How to use intellectual property to strengthen your business

Use a provisional patent application

A provisional patent application will help prevent your invention from being stolen. If you discover a new invention, even if it still has room for improvement, you should consider filing a provisional patent application.

The best strategy to adopt is to file multiple provisional patent applications throughout the year every time you improve your invention. Thereby, you will be able to establish an early filing date for a full patent application at a later time. Using this temporary protection can also dissuade possible copycats and infringers. Moreover, by continuing to update your work you will help build a solid portfolio.

Your invention is not the only thing to protect. You should also consider all the variations of your invention and the manufacturing techniques needed for making it. This will make it harder for your competitor to circumvent your invention and easier for you to defend your intellectual property rights.

File application for patents

You will want to first ensure that your invention is patentable (i.e. that it is novel, non-obvious, and useful to society).

To confirm the novelty of our invention, you should become familiar with the notion of “prior art”.  According to the World Intellectual Property Organization, prior art refers to “scientific and technical information that existed prior to the effective date of the patent application”. Therefore, you have to examine your invention and compare it to any similar inventions. You will have to point to and transcribe every difference that makes your invention unique. Prior art is the most common reason for rejecting a patent application.

Filing a non-provisional patent application is also advisable when you think that your full patent application will be favorably answered. You should also consider the benefits to your business of filing patents internationally against the possible costs (international filings can be expensive).  Even if you decide that international filings could add value to your business, you should choose your future partners and filing countries with care.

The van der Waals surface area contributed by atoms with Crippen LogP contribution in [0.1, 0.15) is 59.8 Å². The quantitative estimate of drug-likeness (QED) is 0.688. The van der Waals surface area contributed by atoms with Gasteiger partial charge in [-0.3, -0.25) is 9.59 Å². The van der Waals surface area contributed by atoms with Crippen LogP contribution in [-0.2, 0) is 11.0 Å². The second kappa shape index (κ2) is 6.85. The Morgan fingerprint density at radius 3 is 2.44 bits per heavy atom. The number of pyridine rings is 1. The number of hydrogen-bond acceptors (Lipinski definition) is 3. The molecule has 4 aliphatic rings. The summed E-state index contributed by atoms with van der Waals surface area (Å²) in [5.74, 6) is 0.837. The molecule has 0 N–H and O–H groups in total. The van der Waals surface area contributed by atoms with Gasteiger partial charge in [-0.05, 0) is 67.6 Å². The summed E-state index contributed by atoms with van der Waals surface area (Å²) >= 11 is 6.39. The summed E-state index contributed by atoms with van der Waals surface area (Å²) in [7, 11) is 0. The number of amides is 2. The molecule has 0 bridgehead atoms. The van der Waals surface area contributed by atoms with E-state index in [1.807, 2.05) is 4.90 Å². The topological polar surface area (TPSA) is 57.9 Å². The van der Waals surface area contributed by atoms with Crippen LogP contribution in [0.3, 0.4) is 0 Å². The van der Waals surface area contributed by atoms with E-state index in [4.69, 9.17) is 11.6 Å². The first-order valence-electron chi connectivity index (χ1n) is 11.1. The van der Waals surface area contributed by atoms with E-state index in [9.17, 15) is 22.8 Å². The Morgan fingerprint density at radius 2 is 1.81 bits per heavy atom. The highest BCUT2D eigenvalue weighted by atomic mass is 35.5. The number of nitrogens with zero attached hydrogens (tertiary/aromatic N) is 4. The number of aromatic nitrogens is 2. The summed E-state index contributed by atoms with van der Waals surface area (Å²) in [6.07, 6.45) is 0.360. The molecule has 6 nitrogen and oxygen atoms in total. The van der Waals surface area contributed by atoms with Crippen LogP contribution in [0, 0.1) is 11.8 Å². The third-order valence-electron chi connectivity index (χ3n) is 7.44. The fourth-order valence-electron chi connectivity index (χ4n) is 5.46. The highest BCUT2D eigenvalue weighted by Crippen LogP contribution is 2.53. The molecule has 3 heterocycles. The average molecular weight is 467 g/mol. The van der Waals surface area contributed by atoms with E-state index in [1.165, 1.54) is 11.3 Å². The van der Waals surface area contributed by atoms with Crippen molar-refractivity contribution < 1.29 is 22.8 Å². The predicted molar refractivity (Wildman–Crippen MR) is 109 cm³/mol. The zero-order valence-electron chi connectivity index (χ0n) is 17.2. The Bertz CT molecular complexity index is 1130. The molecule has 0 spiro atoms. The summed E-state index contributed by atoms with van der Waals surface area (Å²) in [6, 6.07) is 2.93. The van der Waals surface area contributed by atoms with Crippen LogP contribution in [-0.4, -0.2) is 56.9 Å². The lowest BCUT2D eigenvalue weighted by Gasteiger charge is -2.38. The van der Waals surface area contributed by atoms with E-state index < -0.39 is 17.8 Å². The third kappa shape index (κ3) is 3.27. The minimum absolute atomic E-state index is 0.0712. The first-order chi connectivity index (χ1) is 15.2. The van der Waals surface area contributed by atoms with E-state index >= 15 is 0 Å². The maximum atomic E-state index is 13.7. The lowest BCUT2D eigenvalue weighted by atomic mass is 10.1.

Consider using other protections: design patents, trademarks, copyrights, trade secrets

Firstly, a design patent is a type of patent that covers the appearance of your. If the appearance is ornamental, you should consider filing a design patent to prevent online sellers from making exact copies.

Secondly, you can also use a trademark for similar protection.  The brand will be identified as yours, and it will strengthen your business.

Thirdly, when you are the creator of an original literary, musical or artistic work, an exclusive right is granted by law under a form of intellectual property known as copyright and which does not require any registration.  You may, however, choose to register your copyrights as a form of additional protection against infringement. In fact, a registration will be required in order to take any action against copyright infringement.  Though often overlooked, copyright remains an efficient form of legal protection, and in some cases it is even more efficient than a patent or a trademark.

Finally, you should not underestimate the value of trade secrets protection. According to the World Intellectual Property Organization, a trade secret includes “any confidential business information which provides an enterprise a competitive edge” and may “include sales methods, distribution methods, consumer profiles, advertising strategies, lists of suppliers and clients, and manufacturing processes”.   The trade secret must be necessary to protect your invention in order to qualify for protection. Holders of trade secrets should consider requiring a good non-disclosure agreement from those who will be privy to the trade secret.  If your invention’s information is disclosed to the public, you will not be able to claim exclusive rights as a trade secret, after all the work and money you put to into your invention.